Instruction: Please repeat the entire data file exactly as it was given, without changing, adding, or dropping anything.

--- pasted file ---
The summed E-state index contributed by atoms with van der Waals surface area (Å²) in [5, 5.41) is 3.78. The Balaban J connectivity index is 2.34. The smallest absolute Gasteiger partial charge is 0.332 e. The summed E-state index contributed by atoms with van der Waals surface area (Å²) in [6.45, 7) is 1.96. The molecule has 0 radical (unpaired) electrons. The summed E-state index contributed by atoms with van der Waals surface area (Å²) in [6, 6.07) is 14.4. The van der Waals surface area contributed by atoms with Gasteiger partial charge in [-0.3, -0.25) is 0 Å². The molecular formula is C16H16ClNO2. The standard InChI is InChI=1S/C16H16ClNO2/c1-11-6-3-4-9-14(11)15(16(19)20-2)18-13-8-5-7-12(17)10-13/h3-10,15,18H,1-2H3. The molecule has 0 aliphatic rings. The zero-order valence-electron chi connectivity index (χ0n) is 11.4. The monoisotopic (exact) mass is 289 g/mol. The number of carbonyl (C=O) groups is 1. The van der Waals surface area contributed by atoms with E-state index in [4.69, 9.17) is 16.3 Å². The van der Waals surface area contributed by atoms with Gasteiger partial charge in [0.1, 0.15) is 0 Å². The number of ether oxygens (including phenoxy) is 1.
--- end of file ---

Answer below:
The summed E-state index contributed by atoms with van der Waals surface area (Å²) in [5, 5.41) is 3.78. The Balaban J connectivity index is 2.34. The smallest absolute Gasteiger partial charge is 0.332 e. The summed E-state index contributed by atoms with van der Waals surface area (Å²) in [6.45, 7) is 1.96. The molecule has 0 radical (unpaired) electrons. The summed E-state index contributed by atoms with van der Waals surface area (Å²) in [6, 6.07) is 14.4. The van der Waals surface area contributed by atoms with Gasteiger partial charge in [-0.3, -0.25) is 0 Å². The molecular formula is C16H16ClNO2. The standard InChI is InChI=1S/C16H16ClNO2/c1-11-6-3-4-9-14(11)15(16(19)20-2)18-13-8-5-7-12(17)10-13/h3-10,15,18H,1-2H3. The molecule has 0 aliphatic rings. The zero-order valence-electron chi connectivity index (χ0n) is 11.4. The monoisotopic (exact) mass is 289 g/mol. The number of carbonyl (C=O) groups is 1. The van der Waals surface area contributed by atoms with E-state index in [4.69, 9.17) is 16.3 Å². The van der Waals surface area contributed by atoms with Gasteiger partial charge in [0.1, 0.15) is 0 Å². The number of ether oxygens (including phenoxy) is 1.